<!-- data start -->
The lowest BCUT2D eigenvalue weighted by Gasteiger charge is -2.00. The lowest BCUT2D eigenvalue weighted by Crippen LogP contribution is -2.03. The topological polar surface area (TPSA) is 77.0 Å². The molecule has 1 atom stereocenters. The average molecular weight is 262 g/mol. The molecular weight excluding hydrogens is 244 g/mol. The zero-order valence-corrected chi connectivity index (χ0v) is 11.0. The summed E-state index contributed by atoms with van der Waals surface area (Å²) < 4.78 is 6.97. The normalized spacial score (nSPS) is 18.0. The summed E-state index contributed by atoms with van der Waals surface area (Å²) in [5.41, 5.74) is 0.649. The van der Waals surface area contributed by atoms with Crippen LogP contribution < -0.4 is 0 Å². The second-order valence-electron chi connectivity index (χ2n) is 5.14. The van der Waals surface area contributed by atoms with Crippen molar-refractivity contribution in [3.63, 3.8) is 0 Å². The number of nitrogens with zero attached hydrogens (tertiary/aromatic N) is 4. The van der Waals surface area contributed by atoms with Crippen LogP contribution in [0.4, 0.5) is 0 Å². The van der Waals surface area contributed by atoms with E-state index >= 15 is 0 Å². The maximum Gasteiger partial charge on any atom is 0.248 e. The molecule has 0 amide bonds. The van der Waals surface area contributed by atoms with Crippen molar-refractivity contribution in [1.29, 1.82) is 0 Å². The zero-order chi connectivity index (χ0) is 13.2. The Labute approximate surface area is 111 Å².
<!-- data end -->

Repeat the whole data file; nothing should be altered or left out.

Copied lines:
The lowest BCUT2D eigenvalue weighted by Gasteiger charge is -2.00. The lowest BCUT2D eigenvalue weighted by Crippen LogP contribution is -2.03. The topological polar surface area (TPSA) is 77.0 Å². The molecule has 1 atom stereocenters. The average molecular weight is 262 g/mol. The molecular weight excluding hydrogens is 244 g/mol. The zero-order valence-corrected chi connectivity index (χ0v) is 11.0. The summed E-state index contributed by atoms with van der Waals surface area (Å²) < 4.78 is 6.97. The normalized spacial score (nSPS) is 18.0. The summed E-state index contributed by atoms with van der Waals surface area (Å²) in [5.41, 5.74) is 0.649. The van der Waals surface area contributed by atoms with Crippen LogP contribution < -0.4 is 0 Å². The second-order valence-electron chi connectivity index (χ2n) is 5.14. The van der Waals surface area contributed by atoms with Crippen molar-refractivity contribution in [3.63, 3.8) is 0 Å². The number of nitrogens with zero attached hydrogens (tertiary/aromatic N) is 4. The van der Waals surface area contributed by atoms with Crippen LogP contribution in [0.4, 0.5) is 0 Å². The van der Waals surface area contributed by atoms with E-state index >= 15 is 0 Å². The maximum Gasteiger partial charge on any atom is 0.248 e. The molecule has 0 amide bonds. The van der Waals surface area contributed by atoms with Crippen molar-refractivity contribution in [1.29, 1.82) is 0 Å². The zero-order chi connectivity index (χ0) is 13.2. The Labute approximate surface area is 111 Å².